Despite the concerns, according to multiple sources and investigative notes, the Inspector General claimed Democrat and Republican staffers slow walked the investigation, wouldn't let her team question the IT workers or access their emails, and pulled her off as the lead on the case less than two weeks before the presidential election. The case was handed over to the Capitol Police and, eventually, the FBI.

      Rep. Louie Gohmert: So it almost looked like they took it away from her because of course the Democrats didn't want how bad this problem was coming to light and apparently Republican leaders didn't want this coming out because if there's a really big scandal on your watch; This I what I think, Big scandal on your watch doesn't matter what party you're a part of. It looks bad so let's just tamp this all down.

      Meantime, the Awan group retained access to Congressional computers.

      Rep. Ron DeSantis: On the oversight committee, I and some others, wanted to really delve into this, particularly get all the national security implications and do oversight over that. We were not permitted to do that by the leadership.

      Sharyl Attkisson: By your leadership?

      Rep. Ron DeSantis: That's correct.

      The whole scandal was largely kept quiet even from members of Congress until days after President Trump's inauguration in January 2017.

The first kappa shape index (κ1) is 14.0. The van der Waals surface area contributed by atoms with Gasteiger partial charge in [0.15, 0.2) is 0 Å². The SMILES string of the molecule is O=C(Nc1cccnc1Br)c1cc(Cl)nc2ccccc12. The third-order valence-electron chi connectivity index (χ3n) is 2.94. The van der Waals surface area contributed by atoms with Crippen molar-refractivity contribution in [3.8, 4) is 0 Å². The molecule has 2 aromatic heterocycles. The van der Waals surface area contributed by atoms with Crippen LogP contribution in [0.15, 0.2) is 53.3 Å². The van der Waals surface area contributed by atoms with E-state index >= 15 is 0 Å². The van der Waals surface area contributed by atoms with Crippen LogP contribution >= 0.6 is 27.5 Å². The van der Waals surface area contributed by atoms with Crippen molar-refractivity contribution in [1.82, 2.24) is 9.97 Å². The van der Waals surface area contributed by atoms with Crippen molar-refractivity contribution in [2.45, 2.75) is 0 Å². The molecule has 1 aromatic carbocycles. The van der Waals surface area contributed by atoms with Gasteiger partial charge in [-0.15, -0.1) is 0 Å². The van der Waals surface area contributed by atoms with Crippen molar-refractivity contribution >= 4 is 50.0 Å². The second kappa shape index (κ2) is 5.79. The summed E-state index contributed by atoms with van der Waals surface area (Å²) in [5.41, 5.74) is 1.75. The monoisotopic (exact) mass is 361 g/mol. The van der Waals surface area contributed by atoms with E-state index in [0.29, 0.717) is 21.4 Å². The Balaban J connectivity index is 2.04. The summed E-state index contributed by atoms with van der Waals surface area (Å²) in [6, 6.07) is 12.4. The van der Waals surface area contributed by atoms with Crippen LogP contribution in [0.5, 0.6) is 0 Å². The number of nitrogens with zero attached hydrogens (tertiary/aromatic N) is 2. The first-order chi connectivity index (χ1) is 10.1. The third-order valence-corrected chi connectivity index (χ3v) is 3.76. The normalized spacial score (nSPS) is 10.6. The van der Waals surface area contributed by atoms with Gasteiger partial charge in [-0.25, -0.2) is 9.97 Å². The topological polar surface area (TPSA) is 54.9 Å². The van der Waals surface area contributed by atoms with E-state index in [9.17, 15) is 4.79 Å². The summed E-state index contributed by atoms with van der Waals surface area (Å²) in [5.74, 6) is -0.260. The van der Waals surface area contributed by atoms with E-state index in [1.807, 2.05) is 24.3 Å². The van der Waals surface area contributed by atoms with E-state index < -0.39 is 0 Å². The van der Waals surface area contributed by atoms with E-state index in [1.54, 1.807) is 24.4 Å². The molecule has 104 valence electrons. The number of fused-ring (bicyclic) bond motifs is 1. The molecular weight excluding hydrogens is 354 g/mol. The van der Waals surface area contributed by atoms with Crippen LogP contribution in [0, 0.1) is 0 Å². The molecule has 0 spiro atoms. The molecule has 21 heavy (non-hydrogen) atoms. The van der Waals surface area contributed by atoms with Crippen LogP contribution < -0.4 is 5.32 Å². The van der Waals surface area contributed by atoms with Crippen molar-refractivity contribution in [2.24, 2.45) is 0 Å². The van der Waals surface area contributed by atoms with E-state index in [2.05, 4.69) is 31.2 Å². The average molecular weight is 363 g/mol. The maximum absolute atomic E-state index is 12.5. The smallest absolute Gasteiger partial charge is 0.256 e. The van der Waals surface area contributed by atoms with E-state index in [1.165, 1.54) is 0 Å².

President Trump: Every four years we gather on these steps.

      That's when authorities in the House finally banned the Awan group from Congressional computers. Chris Gowen is Imran Awan's attorney and a law professor at American University. He says Imran and his wife became U.S. citizens through the immigration lottery; achieving success through hard work.

      Chris Gowen: What you keep seeing in all of these stories is sort of hypotheticals where they say, well, why, you know, it can't be that, he's from Pakistan and had logins. You know, that must mean he's working for al Qaeda or something, you know, like this is nonsensical.

      The real problem, Gowen says, is Congress' inefficient and decentralized IT system.

      Chris Gowen: So there's never been an accusation that he, that he or anybody in his group did anything to put the nation at risk or, or to break a rule in Congress or anything like that.

      Sharyl Attkisson: Is it accurate to say you think that some of this stuff that was flagged as suspicious is actually just how things work on the House, is that what you think?

      Chris Gowen: Yeah, absolutely.

      Sharyl Attkisson: One of them was that some of this group had logged into the Democratic caucus computer, for example, thousands of times when they weren't employed by the caucus, which is against the rules.

      Chris Gowen: That's all been checked out, like excruciatingly, they, there's been so many investigations into every single login. The FBI has taken, you know, an unbelievable amount of time investigating every single log in accusation. And that there's, it's been uncovered that he has not done any, my client didn't do, like didn't do anything illegal regarding logging in.

      It turns out there are other allegations swirling around the Awans. Last July, the FBI arrested Imran at Dulles airport trying to leave the country and charged him and his wife with bank fraud. They've plead not guilty. Imran's wife has also accused him of threatening her and of polygamy, which he denies.